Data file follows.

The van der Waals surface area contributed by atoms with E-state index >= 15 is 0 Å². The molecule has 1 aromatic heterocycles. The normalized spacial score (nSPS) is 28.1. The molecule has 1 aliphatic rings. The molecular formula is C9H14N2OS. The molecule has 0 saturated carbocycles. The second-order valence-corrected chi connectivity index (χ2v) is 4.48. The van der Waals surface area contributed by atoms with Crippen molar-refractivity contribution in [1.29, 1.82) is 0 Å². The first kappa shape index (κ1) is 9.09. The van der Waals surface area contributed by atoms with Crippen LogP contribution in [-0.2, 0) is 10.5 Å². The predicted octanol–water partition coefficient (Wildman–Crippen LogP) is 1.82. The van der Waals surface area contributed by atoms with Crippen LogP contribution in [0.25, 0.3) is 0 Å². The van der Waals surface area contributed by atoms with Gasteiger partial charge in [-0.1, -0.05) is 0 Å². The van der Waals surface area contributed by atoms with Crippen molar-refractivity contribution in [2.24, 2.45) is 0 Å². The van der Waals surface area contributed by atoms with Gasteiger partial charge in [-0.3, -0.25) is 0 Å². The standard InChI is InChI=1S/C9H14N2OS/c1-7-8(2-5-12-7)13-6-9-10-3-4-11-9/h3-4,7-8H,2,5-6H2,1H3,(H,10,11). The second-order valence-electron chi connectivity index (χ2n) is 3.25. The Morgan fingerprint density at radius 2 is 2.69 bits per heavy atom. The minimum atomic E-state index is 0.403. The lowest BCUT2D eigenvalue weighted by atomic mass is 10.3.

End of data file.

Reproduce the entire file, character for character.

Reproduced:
The van der Waals surface area contributed by atoms with E-state index >= 15 is 0 Å². The molecule has 1 aromatic heterocycles. The normalized spacial score (nSPS) is 28.1. The molecule has 1 aliphatic rings. The molecular formula is C9H14N2OS. The molecule has 0 saturated carbocycles. The second-order valence-corrected chi connectivity index (χ2v) is 4.48. The van der Waals surface area contributed by atoms with Crippen molar-refractivity contribution in [1.29, 1.82) is 0 Å². The first kappa shape index (κ1) is 9.09. The van der Waals surface area contributed by atoms with Crippen LogP contribution in [-0.2, 0) is 10.5 Å². The predicted octanol–water partition coefficient (Wildman–Crippen LogP) is 1.82. The van der Waals surface area contributed by atoms with Crippen LogP contribution in [0.25, 0.3) is 0 Å². The van der Waals surface area contributed by atoms with Gasteiger partial charge in [-0.1, -0.05) is 0 Å². The van der Waals surface area contributed by atoms with Crippen molar-refractivity contribution in [2.24, 2.45) is 0 Å². The van der Waals surface area contributed by atoms with Gasteiger partial charge in [-0.3, -0.25) is 0 Å². The standard InChI is InChI=1S/C9H14N2OS/c1-7-8(2-5-12-7)13-6-9-10-3-4-11-9/h3-4,7-8H,2,5-6H2,1H3,(H,10,11). The second-order valence-electron chi connectivity index (χ2n) is 3.25. The Morgan fingerprint density at radius 2 is 2.69 bits per heavy atom. The minimum atomic E-state index is 0.403. The lowest BCUT2D eigenvalue weighted by atomic mass is 10.3.